Comparisons of patient demographics, disease characteristics, comorbidities, psoriasis-related QOL, and symptom impact were made for patients with moderate to severe psoriasis and PsA versus those with moderate to severe psoriasis alone. The overall impact of psoriasis on patients’ physical and emotional QOL was assessed via a 12-item survey with each item rated on an 11-point scale (0=not at all; 5=somewhat; 10=very much). Total QOL scores ranged from 0 to 120. Higher scores indicated greater (ie, worse) impact of psoriasis on the patient’s QOL. To evaluate symptom impact (ie, to what degree a patient felt affected by individual symptoms), ratings from 3 symptoms—itching, irritation, and pain—that were included in the overall QOL assessment also were analyzed individually. Results also were compared for patients with mild psoriasis alone versus those with moderate to severe psoriasis alone as well as for patients with PsA and mild to no psoriasis versus those with PsA and moderate to severe psoriasis.

Statistical Analysis

Adult survey respondents who answered survey questions relevant to the analysis were included. For patient demographics and comorbidities, t tests were used for continuous variables and Χ2 tests were used for categorical variables. For overall psoriasis-related QOL and symptom impact scores, differences among the study groups were compared using analyses of covariance, which adjusted for age, gender, and race. All analyses were conducted using SAS version 9.2.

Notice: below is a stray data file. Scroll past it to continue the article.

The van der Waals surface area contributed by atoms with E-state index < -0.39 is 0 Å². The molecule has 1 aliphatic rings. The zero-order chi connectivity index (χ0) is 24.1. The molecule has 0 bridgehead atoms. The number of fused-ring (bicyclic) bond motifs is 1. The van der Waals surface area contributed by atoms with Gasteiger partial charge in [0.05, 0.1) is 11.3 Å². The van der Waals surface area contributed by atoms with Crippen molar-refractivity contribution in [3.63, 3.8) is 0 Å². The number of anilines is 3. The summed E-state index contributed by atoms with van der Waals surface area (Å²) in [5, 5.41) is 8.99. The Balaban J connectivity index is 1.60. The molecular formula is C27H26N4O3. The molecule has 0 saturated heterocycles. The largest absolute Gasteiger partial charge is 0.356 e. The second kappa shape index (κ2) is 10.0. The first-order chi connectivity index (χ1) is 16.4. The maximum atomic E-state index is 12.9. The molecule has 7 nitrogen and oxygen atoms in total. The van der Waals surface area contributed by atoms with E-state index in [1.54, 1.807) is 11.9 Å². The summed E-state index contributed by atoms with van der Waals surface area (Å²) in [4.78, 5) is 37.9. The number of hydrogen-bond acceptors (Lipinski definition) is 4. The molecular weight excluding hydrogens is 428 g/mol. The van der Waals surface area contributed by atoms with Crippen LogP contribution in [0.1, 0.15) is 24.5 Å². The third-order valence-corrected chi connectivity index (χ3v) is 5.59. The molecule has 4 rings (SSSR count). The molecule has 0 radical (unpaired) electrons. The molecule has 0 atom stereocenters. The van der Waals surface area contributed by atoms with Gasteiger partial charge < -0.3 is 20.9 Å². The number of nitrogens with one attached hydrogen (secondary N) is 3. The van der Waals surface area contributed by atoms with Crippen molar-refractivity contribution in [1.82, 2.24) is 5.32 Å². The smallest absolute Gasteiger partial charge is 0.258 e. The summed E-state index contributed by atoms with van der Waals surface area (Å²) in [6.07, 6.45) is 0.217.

Results

Patient Demographics

Of 5467 total respondents, 3532 reported moderate to severe psoriasis of which 1280 (36.2%) had comorbid PsA (Table 1). Compared to patients with moderate to severe psoriasis alone, those with moderate to severe psoriasis and comorbid PsA were older, less commonly male, less likely to be employed, had a longer duration of psoriasis, were more likely to be white, and were more likely to have health insurance coverage. Among the psoriasis alone group, those patients reporting moderate to severe psoriasis were younger, less likely to have health insurance coverage, and were less likely to be treated by a dermatologist only than those with mild psoriasis. Among the group with PsA, patients with moderate to severe psoriasis were more likely to be treated by a dermatologist only versus those with mild or no psoriasis (Table 1).

Pages

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Update on Pediatric Psoriasis